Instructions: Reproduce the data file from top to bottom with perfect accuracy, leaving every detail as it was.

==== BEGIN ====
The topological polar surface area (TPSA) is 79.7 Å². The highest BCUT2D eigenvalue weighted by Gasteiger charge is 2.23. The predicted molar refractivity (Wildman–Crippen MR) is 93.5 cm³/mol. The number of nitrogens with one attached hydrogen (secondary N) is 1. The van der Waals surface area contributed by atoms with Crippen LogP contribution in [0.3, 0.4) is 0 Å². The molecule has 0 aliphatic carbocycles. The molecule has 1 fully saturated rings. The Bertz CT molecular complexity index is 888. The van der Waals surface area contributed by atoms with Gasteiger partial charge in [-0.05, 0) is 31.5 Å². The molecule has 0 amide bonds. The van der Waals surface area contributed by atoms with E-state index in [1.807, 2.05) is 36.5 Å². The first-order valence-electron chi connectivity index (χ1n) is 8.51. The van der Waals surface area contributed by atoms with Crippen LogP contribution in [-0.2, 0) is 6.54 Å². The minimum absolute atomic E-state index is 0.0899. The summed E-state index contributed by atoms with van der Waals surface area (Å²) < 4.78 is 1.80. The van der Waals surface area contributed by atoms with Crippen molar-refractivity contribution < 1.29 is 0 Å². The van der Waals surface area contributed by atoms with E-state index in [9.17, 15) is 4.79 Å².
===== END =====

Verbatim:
The topological polar surface area (TPSA) is 79.7 Å². The highest BCUT2D eigenvalue weighted by Gasteiger charge is 2.23. The predicted molar refractivity (Wildman–Crippen MR) is 93.5 cm³/mol. The number of nitrogens with one attached hydrogen (secondary N) is 1. The van der Waals surface area contributed by atoms with Crippen LogP contribution in [0.3, 0.4) is 0 Å². The molecule has 0 aliphatic carbocycles. The molecule has 1 fully saturated rings. The Bertz CT molecular complexity index is 888. The van der Waals surface area contributed by atoms with Gasteiger partial charge in [-0.05, 0) is 31.5 Å². The molecule has 0 amide bonds. The van der Waals surface area contributed by atoms with E-state index in [1.807, 2.05) is 36.5 Å². The first-order valence-electron chi connectivity index (χ1n) is 8.51. The van der Waals surface area contributed by atoms with Crippen LogP contribution in [-0.2, 0) is 6.54 Å². The minimum absolute atomic E-state index is 0.0899. The summed E-state index contributed by atoms with van der Waals surface area (Å²) < 4.78 is 1.80. The van der Waals surface area contributed by atoms with Crippen molar-refractivity contribution < 1.29 is 0 Å². The van der Waals surface area contributed by atoms with E-state index in [9.17, 15) is 4.79 Å².